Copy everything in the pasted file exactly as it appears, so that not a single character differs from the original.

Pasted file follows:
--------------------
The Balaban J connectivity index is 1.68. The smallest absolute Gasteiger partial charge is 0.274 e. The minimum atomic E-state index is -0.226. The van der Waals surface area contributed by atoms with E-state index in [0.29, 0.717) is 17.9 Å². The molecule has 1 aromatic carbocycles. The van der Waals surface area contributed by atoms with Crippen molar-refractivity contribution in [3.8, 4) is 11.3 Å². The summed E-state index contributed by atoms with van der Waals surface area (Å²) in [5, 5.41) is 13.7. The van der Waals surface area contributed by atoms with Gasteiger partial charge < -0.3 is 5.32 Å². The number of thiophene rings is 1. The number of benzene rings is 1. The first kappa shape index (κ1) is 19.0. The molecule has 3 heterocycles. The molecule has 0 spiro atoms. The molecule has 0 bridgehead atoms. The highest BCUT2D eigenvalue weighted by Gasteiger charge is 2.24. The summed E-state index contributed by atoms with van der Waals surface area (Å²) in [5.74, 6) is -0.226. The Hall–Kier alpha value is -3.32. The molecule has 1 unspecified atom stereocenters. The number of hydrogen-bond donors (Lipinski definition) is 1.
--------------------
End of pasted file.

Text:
The Balaban J connectivity index is 1.68. The smallest absolute Gasteiger partial charge is 0.274 e. The minimum atomic E-state index is -0.226. The van der Waals surface area contributed by atoms with E-state index in [0.29, 0.717) is 17.9 Å². The molecule has 1 aromatic carbocycles. The van der Waals surface area contributed by atoms with Crippen molar-refractivity contribution in [3.8, 4) is 11.3 Å². The summed E-state index contributed by atoms with van der Waals surface area (Å²) in [5, 5.41) is 13.7. The van der Waals surface area contributed by atoms with Gasteiger partial charge < -0.3 is 5.32 Å². The number of thiophene rings is 1. The number of benzene rings is 1. The first kappa shape index (κ1) is 19.0. The molecule has 3 heterocycles. The molecule has 0 spiro atoms. The molecule has 0 bridgehead atoms. The highest BCUT2D eigenvalue weighted by Gasteiger charge is 2.24. The summed E-state index contributed by atoms with van der Waals surface area (Å²) in [5.74, 6) is -0.226. The Hall–Kier alpha value is -3.32. The molecule has 1 unspecified atom stereocenters. The number of hydrogen-bond donors (Lipinski definition) is 1.